Shootout paying dividends in many ways

Will Conroy, Brandon Roy and Joel Smith were introduced to a new part of their post-season routine in Los Angeles during the Pac-10 men's basketball tournament. Gentlemen, meet the ice bath. With the rigors of an entire season hanging on them like an 800-pound gorilla, the ice bath has now become one of Washington's best friends.

"Coach (Cameron) Dollar had to get in the ice bath to save my legs," . He was like, 'You have to get in, even if I have to get in too.' I was screaming like a girl. And my legs were still tired in the (Arizona) game, so if I didn't do it I would have been dead.

"We stood still for about ten minutes, frozen. Coach Dollar kept telling me not to move my toes."

But there was something the Washington coaches did before the season even started that helped pave the way toward the Huskies' late-season success. On the surface, playing in the pre-season Great Alaska Shootout was more about RPI and making sure the Huskies had a solid strength of schedule behind them when it came time to the NCAA Tournament.

But if you look deeper, you'll find that the three-day hoops marathon paid dividends far beyond an NCAA conference room in Indianapolis. The GAS gave the Huskies an early glimpse into the physical demands of tournament play, something that helped them win the Pac-10 Tournament.

"I think that was huge," Conroy said. "I was very happy when I saw it on the schedule because I knew it would prepare us well for the Pac-10 Tournament. Last year when we played Stanford, we were tired. They were tired too, but they were mentally tougher than us and they were stronger than us. We stayed in the weight room and did extra this summer because we remembered that."

"The Great Alaska Shootout was so good for our teams in so many ways," added UW Head Coach Lorenzo Romar. "It had something to do with why we are a 1-seed. We learned some things. It's why we won the Pac-10 championship. You are talking about Utah playing their Princeton-style offense and then you come right back and play Oklahoma, who plays a very physical style. And then we played the University of Alabama. It was very similar to the Pac-10 tournament. When we were done with that (GAS), as well as the travel, we were physically and emotionally drained. We can take that experience and learn from it."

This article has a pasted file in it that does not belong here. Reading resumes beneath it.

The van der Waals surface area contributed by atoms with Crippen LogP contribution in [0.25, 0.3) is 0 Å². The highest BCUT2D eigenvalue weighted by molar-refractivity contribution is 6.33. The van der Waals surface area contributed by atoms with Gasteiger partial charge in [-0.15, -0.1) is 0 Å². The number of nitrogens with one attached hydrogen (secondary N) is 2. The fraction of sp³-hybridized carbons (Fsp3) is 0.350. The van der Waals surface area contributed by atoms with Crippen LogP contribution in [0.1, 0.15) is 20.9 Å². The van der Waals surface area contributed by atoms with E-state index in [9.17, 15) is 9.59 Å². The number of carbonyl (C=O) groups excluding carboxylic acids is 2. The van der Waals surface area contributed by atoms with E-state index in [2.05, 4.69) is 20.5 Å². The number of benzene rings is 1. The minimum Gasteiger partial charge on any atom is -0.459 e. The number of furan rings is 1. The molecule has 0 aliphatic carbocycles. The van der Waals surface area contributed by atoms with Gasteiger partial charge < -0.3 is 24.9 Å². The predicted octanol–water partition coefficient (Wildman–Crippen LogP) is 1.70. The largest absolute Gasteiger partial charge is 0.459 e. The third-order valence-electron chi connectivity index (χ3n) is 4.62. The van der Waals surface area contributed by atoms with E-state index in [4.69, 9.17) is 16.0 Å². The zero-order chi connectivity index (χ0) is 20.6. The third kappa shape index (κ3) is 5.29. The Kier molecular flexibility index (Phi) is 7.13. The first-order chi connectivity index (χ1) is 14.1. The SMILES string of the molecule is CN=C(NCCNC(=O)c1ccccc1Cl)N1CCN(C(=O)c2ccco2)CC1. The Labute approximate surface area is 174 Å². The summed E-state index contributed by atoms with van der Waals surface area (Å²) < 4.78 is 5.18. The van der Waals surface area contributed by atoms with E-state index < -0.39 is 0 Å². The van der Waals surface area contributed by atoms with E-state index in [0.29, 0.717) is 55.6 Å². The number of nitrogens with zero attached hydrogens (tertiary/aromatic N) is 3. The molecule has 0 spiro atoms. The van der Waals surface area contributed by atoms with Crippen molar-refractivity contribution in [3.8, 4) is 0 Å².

"You don't play three games back-to-back at all during the season," said junior forward Jamaal Williams. "The Alaska Shootout helped us get our bodies ready to perform for three days straight."

While Arizona breezed through the first two games of the Pac-10 Tournament, the Huskies struggled to get Arizona State and Stanford off their backs. Going into Saturday's championship game, the consensus was that the 'Cats were rested and ready and the Dawgs were just looking to hold on.

"I didn't feel that way," said Williams. "We took good care of our bodies with the cold baths and all that stuff to keep our legs under us. And it worked. We play at such a high pace, we're used to it. We've had really tough practices this year and we fought through those."

But the coaches aren't necessarily worried about physical issues going into their NCAA first-round matchup with Montana in Boise Thursday. "Sometimes the mind draining can have a bigger effect," said Romar. "Once we get there, we'll have all the adrenaline we need. You aren't going to get six blowouts. I've been pleased with how our guys have handled things down the stretch."

"I definitely think we'll have a big impact on the tournament," said Williams, a key reserve for the Huskies. Along with Brandon Roy, Joel Smith and Hakeem Rollins, Williams will be one of the players counted on coming off the bench. "We need to come in and give the same that they (starters) give, or even more," he said. "We're going to be expected to be a key part of this. I think the tournament is not only about how good your starting five is, but how good the bench is too. It's a total team effort."

"We've got all the utensils we need to get it done," added junior guard Nate Robinson. "It's team ball. When you look at all the teams in the country, and you find the one that plays the hardest and have fun within the team, they are going to win it all. And I hope our team can do that." Top Stories